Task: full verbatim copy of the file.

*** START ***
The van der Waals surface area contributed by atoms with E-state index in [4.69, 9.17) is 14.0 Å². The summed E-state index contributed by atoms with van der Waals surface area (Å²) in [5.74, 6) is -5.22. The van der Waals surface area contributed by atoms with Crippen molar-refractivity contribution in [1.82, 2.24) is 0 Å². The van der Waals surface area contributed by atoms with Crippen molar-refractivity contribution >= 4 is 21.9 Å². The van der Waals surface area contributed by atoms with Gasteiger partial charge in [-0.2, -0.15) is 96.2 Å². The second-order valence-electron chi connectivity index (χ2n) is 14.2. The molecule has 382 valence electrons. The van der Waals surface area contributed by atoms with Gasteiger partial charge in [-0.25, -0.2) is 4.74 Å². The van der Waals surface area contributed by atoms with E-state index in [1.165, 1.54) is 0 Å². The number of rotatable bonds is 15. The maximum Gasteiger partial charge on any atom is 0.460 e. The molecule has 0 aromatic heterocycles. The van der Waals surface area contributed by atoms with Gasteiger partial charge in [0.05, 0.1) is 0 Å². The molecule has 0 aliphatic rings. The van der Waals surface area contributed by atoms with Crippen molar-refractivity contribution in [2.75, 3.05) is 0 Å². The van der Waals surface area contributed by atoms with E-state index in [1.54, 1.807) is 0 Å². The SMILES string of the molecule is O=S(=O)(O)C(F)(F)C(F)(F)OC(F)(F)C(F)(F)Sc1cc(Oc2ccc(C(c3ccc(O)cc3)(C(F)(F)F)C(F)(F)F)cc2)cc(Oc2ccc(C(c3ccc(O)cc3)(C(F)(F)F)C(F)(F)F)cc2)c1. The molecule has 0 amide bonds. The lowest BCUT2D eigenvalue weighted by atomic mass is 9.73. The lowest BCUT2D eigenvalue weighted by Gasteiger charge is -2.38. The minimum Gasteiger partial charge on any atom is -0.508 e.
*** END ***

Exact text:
The van der Waals surface area contributed by atoms with E-state index in [4.69, 9.17) is 14.0 Å². The summed E-state index contributed by atoms with van der Waals surface area (Å²) in [5.74, 6) is -5.22. The van der Waals surface area contributed by atoms with Crippen molar-refractivity contribution in [1.82, 2.24) is 0 Å². The van der Waals surface area contributed by atoms with Crippen molar-refractivity contribution >= 4 is 21.9 Å². The van der Waals surface area contributed by atoms with Gasteiger partial charge in [-0.2, -0.15) is 96.2 Å². The second-order valence-electron chi connectivity index (χ2n) is 14.2. The molecule has 382 valence electrons. The van der Waals surface area contributed by atoms with Gasteiger partial charge in [-0.25, -0.2) is 4.74 Å². The van der Waals surface area contributed by atoms with E-state index in [1.165, 1.54) is 0 Å². The number of rotatable bonds is 15. The maximum Gasteiger partial charge on any atom is 0.460 e. The molecule has 0 aromatic heterocycles. The van der Waals surface area contributed by atoms with Gasteiger partial charge in [0.05, 0.1) is 0 Å². The molecule has 0 aliphatic rings. The van der Waals surface area contributed by atoms with Crippen molar-refractivity contribution in [2.75, 3.05) is 0 Å². The van der Waals surface area contributed by atoms with E-state index in [1.54, 1.807) is 0 Å². The SMILES string of the molecule is O=S(=O)(O)C(F)(F)C(F)(F)OC(F)(F)C(F)(F)Sc1cc(Oc2ccc(C(c3ccc(O)cc3)(C(F)(F)F)C(F)(F)F)cc2)cc(Oc2ccc(C(c3ccc(O)cc3)(C(F)(F)F)C(F)(F)F)cc2)c1. The molecule has 0 amide bonds. The lowest BCUT2D eigenvalue weighted by atomic mass is 9.73. The lowest BCUT2D eigenvalue weighted by Gasteiger charge is -2.38. The minimum Gasteiger partial charge on any atom is -0.508 e.